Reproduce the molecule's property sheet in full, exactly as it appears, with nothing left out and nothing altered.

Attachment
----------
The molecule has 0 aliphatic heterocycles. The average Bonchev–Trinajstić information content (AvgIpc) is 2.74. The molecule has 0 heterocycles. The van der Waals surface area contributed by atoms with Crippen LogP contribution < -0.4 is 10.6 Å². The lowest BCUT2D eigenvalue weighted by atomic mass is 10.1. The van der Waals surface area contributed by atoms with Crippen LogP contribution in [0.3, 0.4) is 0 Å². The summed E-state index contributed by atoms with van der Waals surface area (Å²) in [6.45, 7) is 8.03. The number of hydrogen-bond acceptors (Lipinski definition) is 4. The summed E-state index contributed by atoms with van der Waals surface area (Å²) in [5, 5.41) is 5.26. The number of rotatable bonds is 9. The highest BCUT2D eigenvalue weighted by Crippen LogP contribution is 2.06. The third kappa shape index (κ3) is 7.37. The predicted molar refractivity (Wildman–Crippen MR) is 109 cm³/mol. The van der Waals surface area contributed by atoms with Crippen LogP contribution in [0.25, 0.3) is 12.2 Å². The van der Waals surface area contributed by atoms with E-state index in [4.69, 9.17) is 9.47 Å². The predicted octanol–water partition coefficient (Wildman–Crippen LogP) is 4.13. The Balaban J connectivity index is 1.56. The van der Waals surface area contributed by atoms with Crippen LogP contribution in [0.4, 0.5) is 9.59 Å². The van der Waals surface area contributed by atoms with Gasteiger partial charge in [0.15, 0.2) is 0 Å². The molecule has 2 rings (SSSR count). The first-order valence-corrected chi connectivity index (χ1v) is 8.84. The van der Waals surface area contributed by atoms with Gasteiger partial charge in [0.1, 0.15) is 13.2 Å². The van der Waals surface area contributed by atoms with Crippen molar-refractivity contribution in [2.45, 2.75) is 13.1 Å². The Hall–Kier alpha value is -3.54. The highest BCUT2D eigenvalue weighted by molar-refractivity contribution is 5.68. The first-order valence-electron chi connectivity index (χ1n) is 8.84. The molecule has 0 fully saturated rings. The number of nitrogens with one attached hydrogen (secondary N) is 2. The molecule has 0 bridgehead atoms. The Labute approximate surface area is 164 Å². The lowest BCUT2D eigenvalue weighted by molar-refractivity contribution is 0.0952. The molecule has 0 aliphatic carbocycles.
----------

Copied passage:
The molecule has 0 aliphatic heterocycles. The average Bonchev–Trinajstić information content (AvgIpc) is 2.74. The molecule has 0 heterocycles. The van der Waals surface area contributed by atoms with Crippen LogP contribution < -0.4 is 10.6 Å². The lowest BCUT2D eigenvalue weighted by atomic mass is 10.1. The van der Waals surface area contributed by atoms with Crippen LogP contribution in [0.3, 0.4) is 0 Å². The summed E-state index contributed by atoms with van der Waals surface area (Å²) in [6.45, 7) is 8.03. The number of hydrogen-bond acceptors (Lipinski definition) is 4. The summed E-state index contributed by atoms with van der Waals surface area (Å²) in [5, 5.41) is 5.26. The number of rotatable bonds is 9. The highest BCUT2D eigenvalue weighted by Crippen LogP contribution is 2.06. The third kappa shape index (κ3) is 7.37. The predicted molar refractivity (Wildman–Crippen MR) is 109 cm³/mol. The van der Waals surface area contributed by atoms with Crippen LogP contribution in [0.25, 0.3) is 12.2 Å². The van der Waals surface area contributed by atoms with E-state index in [4.69, 9.17) is 9.47 Å². The predicted octanol–water partition coefficient (Wildman–Crippen LogP) is 4.13. The Balaban J connectivity index is 1.56. The van der Waals surface area contributed by atoms with Crippen LogP contribution in [0.4, 0.5) is 9.59 Å². The van der Waals surface area contributed by atoms with Gasteiger partial charge in [0.15, 0.2) is 0 Å². The molecule has 2 rings (SSSR count). The first-order valence-corrected chi connectivity index (χ1v) is 8.84. The van der Waals surface area contributed by atoms with Gasteiger partial charge in [0.1, 0.15) is 13.2 Å². The van der Waals surface area contributed by atoms with Crippen molar-refractivity contribution in [2.45, 2.75) is 13.1 Å². The Hall–Kier alpha value is -3.54. The highest BCUT2D eigenvalue weighted by molar-refractivity contribution is 5.68. The first-order valence-electron chi connectivity index (χ1n) is 8.84. The molecule has 0 fully saturated rings. The number of nitrogens with one attached hydrogen (secondary N) is 2. The molecule has 0 bridgehead atoms. The Labute approximate surface area is 164 Å². The lowest BCUT2D eigenvalue weighted by molar-refractivity contribution is 0.0952. The molecule has 0 aliphatic carbocycles.